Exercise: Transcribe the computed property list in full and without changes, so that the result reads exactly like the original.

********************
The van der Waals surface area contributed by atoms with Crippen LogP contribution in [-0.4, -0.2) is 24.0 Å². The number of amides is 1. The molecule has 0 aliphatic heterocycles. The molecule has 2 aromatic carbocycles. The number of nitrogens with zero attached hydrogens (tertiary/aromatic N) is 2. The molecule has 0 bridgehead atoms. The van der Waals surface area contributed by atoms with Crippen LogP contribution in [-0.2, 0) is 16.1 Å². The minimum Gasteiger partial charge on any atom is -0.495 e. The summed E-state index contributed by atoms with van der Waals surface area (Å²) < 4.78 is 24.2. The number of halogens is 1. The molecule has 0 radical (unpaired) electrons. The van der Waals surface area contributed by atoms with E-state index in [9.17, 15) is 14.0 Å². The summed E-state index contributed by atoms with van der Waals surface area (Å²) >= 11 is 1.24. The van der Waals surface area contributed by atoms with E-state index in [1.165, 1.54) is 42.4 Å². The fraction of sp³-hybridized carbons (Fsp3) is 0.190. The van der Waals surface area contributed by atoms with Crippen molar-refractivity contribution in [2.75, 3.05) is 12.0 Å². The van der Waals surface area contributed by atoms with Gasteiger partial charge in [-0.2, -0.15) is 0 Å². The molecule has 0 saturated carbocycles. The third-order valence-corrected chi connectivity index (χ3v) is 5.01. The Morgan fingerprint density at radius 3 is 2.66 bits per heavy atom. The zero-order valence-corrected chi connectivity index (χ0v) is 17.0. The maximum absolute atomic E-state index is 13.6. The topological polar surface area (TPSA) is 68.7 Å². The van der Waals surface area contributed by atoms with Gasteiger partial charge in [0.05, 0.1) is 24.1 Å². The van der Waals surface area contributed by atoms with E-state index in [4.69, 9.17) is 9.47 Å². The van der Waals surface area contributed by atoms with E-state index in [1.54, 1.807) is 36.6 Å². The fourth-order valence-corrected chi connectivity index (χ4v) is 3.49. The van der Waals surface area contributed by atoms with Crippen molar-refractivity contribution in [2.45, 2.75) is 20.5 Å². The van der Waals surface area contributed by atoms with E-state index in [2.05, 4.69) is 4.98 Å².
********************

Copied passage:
The van der Waals surface area contributed by atoms with Crippen LogP contribution in [-0.4, -0.2) is 24.0 Å². The number of amides is 1. The molecule has 0 aliphatic heterocycles. The molecule has 2 aromatic carbocycles. The number of nitrogens with zero attached hydrogens (tertiary/aromatic N) is 2. The molecule has 0 bridgehead atoms. The van der Waals surface area contributed by atoms with Crippen LogP contribution in [-0.2, 0) is 16.1 Å². The minimum Gasteiger partial charge on any atom is -0.495 e. The summed E-state index contributed by atoms with van der Waals surface area (Å²) < 4.78 is 24.2. The number of halogens is 1. The molecule has 0 radical (unpaired) electrons. The van der Waals surface area contributed by atoms with E-state index in [9.17, 15) is 14.0 Å². The summed E-state index contributed by atoms with van der Waals surface area (Å²) >= 11 is 1.24. The van der Waals surface area contributed by atoms with E-state index in [1.165, 1.54) is 42.4 Å². The fraction of sp³-hybridized carbons (Fsp3) is 0.190. The van der Waals surface area contributed by atoms with Crippen molar-refractivity contribution in [2.75, 3.05) is 12.0 Å². The van der Waals surface area contributed by atoms with Gasteiger partial charge in [-0.2, -0.15) is 0 Å². The molecule has 0 saturated carbocycles. The third-order valence-corrected chi connectivity index (χ3v) is 5.01. The Morgan fingerprint density at radius 3 is 2.66 bits per heavy atom. The zero-order valence-corrected chi connectivity index (χ0v) is 17.0. The maximum absolute atomic E-state index is 13.6. The topological polar surface area (TPSA) is 68.7 Å². The van der Waals surface area contributed by atoms with Gasteiger partial charge in [0.05, 0.1) is 24.1 Å². The van der Waals surface area contributed by atoms with E-state index in [4.69, 9.17) is 9.47 Å². The van der Waals surface area contributed by atoms with E-state index in [1.54, 1.807) is 36.6 Å². The fourth-order valence-corrected chi connectivity index (χ4v) is 3.49. The van der Waals surface area contributed by atoms with Crippen molar-refractivity contribution in [2.45, 2.75) is 20.5 Å². The van der Waals surface area contributed by atoms with E-state index in [2.05, 4.69) is 4.98 Å².